Which Seahawks' unrestricted free agents have the best chance to return in 2017? Here's our rating.
The NFL never really sleeps anymore.
But what has been at least a little bit of a lull in activity in the two weeks since the Super Bowl will soon end.
The NFL Combine is set for March 1-6 in Indianapolis, followed by the beginning of the free agent signing period March 9. The Combine has typically been conducted a little bit earlier, and that it now merges so closely to free agency means there could be more news — and certainly more rumors — emanating out of Indy than ever before.
Which makes it a good time to review Seattle’s free agent situation before the storm hits.
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The good news from a Seahawks’ standpoint is that they have few players whose playing time last season was significant that they are in danger of losing in free agency, in contrast to a year ago when the likes of Bruce Irvin, Russell Okung, J.R. Sweezy and Brandon Mebane departed. And what might have been the biggest question has already been settled — the fate of the kicking position. Seattle last week signed Blair Walsh as an apparent preemptive move to replace Steven Hauschka, who is one of the team’s 14 players who will become unrestricted free agents and now appears unlikely to return.
Hauschka and the other pending unrestricted free agents will be free to sign with other teams beginning March 9. Until then, any potential UFA can sign with their current team.
Here’s a refresher on Seattle’s pending free agents, listed in order of my guess as to their probability of being re-signed by the Seahawks.
Safety Kelcie McCray: McCray filled in ably as a starter for four games at mid-season when Kam Chancellor was injured. A later injury to Earl Thomas only reinforced the value of depth in the secondary, which would seem to make McCray a player Seattle would want to keep around. His 284 special teams snaps were also the third-most on the team.
CB Neiko Thorpe: Another special teams standout, Thorpe would add depth and competition at a spot where Seattle suddenly has some issues with DeShawn Shead unlikely to be ready for the start of the 2017 season.
TE Brandon Williams: Williams was also a key special teams player — he had the second-most snaps (Cassius Marsh had the first) — and the Seahawks would figure to want to keep him in the fold for tight end depth with Luke Willson’s future hazy (more on which in a minute).
DT John Jenkins: Jenkins played just 33 snaps after being claimed off waivers at mid-season. But you can never have enough big bodies up the middle of the defense and he shouldn’t cost much to retain.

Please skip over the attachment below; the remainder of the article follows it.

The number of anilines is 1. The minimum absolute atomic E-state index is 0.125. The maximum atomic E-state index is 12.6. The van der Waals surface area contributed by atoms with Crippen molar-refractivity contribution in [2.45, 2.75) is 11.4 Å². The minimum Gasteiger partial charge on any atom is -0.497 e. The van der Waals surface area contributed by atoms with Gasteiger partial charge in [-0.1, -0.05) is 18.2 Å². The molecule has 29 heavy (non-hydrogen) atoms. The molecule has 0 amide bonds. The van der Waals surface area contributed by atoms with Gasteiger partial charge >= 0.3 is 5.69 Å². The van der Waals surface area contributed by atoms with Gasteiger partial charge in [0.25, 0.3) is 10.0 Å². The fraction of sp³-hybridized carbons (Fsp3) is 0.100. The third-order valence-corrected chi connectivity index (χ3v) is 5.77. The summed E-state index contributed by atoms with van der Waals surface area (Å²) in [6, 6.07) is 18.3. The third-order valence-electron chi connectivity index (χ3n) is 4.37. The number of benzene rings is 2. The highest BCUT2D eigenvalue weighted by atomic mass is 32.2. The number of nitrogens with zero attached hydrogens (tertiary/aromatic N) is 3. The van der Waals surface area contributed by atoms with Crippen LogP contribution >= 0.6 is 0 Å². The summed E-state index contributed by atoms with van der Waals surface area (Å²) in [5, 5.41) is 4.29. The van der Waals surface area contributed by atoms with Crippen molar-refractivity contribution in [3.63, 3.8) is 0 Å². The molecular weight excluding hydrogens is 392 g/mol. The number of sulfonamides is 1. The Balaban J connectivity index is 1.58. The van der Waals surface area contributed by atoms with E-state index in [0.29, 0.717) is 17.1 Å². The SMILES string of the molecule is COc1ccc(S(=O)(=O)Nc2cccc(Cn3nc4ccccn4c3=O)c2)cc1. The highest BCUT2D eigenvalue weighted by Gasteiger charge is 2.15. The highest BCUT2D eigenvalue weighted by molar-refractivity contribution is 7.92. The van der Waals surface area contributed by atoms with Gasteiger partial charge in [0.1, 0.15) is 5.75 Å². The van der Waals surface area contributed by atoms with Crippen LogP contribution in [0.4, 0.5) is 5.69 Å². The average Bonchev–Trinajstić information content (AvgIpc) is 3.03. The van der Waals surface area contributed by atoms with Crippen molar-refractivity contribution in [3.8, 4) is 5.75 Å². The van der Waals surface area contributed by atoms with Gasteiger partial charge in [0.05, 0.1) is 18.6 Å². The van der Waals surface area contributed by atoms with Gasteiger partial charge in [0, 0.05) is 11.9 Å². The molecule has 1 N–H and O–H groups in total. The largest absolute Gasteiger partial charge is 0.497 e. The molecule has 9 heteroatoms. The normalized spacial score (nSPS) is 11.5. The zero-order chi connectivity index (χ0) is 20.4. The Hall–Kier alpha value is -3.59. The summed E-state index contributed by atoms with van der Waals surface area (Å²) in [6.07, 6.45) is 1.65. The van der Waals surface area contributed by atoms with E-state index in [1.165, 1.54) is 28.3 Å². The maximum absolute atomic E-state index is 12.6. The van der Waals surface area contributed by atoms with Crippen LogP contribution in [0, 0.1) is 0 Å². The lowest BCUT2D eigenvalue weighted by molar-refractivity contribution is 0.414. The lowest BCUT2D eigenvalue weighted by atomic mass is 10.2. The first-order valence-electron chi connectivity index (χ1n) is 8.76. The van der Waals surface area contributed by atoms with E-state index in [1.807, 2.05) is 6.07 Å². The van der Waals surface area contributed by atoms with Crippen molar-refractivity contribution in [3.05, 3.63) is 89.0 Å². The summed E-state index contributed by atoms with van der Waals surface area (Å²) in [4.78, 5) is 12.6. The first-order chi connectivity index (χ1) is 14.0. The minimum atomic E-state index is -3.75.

FB Marcel Reece: Reece played well after being signed in December and was a particular standout in the wild card win over Detroit. He will be 32 next season, but there also aren’t a lot of fullbacks out there.
SLB Mike Morgan: Morgan is the only official position starter who can become a UFA. But he was sort of a starter in name only as the Seahawks played nickel roughly 70 percent of the time in 2016, meaning the strongside linebacker was used roughly 30 percent. Due in part to missing eight games due to a sports hernia, Morgan played just 138 snaps in 2016. Morgan has been with Seattle since 2011 but the Seahawks could look to get younger at this spot in 2017.
TE Luke Willson: The Seahawks would undoubtedly love to have Willson back — but only at the right price. And that will be the sticking point here. Willson has made clear he intends to test the market and might well use the three-year deal with $9 million guaranteed that his former college teammate, Vance McDonald, received fro the 49ers. With the Seahawks paying Jimmy Graham $10 million next season and Nick Vannett on the rise, the price to keep Willson could be too rich for Seattle.
OL Bradley Sowell: Sowell lost the starting right tackle job late in the season after earlier losing the left tackle position when he was injured and Seattle decided to stay with George Fant. But the Seahawks might be willing to bring him back as competition for the veteran minimum, or close to it.
DT Tony McDaniel: McDaniel was surprisingly productive after returning in August when the Seahawks ran into injuries on the defensive line. But he is now 32 and Seattle could look for other options up front.
SS Jeron Johnson: Johnson was re-signed late in the season to add depth, but the Seahawks could look to younger, more inexpensive options to fill out the safety corps.
FB Will Tukuafu: Tukuafu ended the season on Injured Reserve due to a concussion and is now 33, possibly having finally hit the end of an interesting road with the Seahawks.
DE Damontre Moore: Moore played well in four games before suffering a knee injury and then being charged with DWI (he recently pled not guilty and has a pre-trail hearing next week). If not for the legal issues he’d seem a decent bet to be back.
PK Steven Hauschka: The signing of Walsh logically means the team is moving on from Hauschka.
Returner Devin Hester: Hester said after the playoff game against Atlanta that he intended to retire.